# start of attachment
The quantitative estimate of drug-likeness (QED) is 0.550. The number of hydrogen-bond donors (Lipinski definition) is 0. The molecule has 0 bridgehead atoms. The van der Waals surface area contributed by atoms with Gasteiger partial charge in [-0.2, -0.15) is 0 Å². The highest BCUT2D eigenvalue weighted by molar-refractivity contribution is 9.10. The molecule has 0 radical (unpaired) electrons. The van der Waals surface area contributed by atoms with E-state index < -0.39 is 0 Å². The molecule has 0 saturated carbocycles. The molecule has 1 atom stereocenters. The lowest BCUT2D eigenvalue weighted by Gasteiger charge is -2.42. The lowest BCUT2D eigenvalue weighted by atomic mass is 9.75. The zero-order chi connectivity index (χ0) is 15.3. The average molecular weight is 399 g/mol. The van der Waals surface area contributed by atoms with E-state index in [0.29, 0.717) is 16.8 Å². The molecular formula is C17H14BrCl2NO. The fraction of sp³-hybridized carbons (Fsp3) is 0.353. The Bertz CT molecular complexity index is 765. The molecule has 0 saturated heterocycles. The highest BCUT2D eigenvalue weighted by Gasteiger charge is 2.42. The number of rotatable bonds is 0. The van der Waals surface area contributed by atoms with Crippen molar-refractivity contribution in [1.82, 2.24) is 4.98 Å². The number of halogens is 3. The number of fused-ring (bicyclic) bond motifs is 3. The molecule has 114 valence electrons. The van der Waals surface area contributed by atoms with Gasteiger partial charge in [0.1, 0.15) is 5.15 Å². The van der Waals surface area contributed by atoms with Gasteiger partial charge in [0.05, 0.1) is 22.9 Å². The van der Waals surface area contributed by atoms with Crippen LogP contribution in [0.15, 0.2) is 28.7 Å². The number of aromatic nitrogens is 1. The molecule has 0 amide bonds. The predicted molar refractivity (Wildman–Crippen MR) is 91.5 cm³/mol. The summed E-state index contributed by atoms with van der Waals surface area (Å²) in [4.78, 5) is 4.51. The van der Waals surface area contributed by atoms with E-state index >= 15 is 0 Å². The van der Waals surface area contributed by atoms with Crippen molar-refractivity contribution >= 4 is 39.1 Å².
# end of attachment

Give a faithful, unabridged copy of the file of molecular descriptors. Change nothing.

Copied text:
The quantitative estimate of drug-likeness (QED) is 0.550. The number of hydrogen-bond donors (Lipinski definition) is 0. The molecule has 0 bridgehead atoms. The van der Waals surface area contributed by atoms with Gasteiger partial charge in [-0.2, -0.15) is 0 Å². The highest BCUT2D eigenvalue weighted by molar-refractivity contribution is 9.10. The molecule has 0 radical (unpaired) electrons. The van der Waals surface area contributed by atoms with E-state index < -0.39 is 0 Å². The molecule has 0 saturated carbocycles. The molecule has 1 atom stereocenters. The lowest BCUT2D eigenvalue weighted by Gasteiger charge is -2.42. The lowest BCUT2D eigenvalue weighted by atomic mass is 9.75. The zero-order chi connectivity index (χ0) is 15.3. The average molecular weight is 399 g/mol. The van der Waals surface area contributed by atoms with E-state index in [0.29, 0.717) is 16.8 Å². The molecular formula is C17H14BrCl2NO. The fraction of sp³-hybridized carbons (Fsp3) is 0.353. The Bertz CT molecular complexity index is 765. The molecule has 0 saturated heterocycles. The highest BCUT2D eigenvalue weighted by Gasteiger charge is 2.42. The number of rotatable bonds is 0. The van der Waals surface area contributed by atoms with Crippen molar-refractivity contribution in [1.82, 2.24) is 4.98 Å². The number of halogens is 3. The number of fused-ring (bicyclic) bond motifs is 3. The molecule has 114 valence electrons. The van der Waals surface area contributed by atoms with Gasteiger partial charge in [0.1, 0.15) is 5.15 Å². The van der Waals surface area contributed by atoms with Gasteiger partial charge in [0.05, 0.1) is 22.9 Å². The van der Waals surface area contributed by atoms with Crippen LogP contribution in [0.15, 0.2) is 28.7 Å². The number of aromatic nitrogens is 1. The molecule has 0 amide bonds. The predicted molar refractivity (Wildman–Crippen MR) is 91.5 cm³/mol. The summed E-state index contributed by atoms with van der Waals surface area (Å²) in [4.78, 5) is 4.51. The van der Waals surface area contributed by atoms with E-state index >= 15 is 0 Å². The van der Waals surface area contributed by atoms with Crippen molar-refractivity contribution >= 4 is 39.1 Å².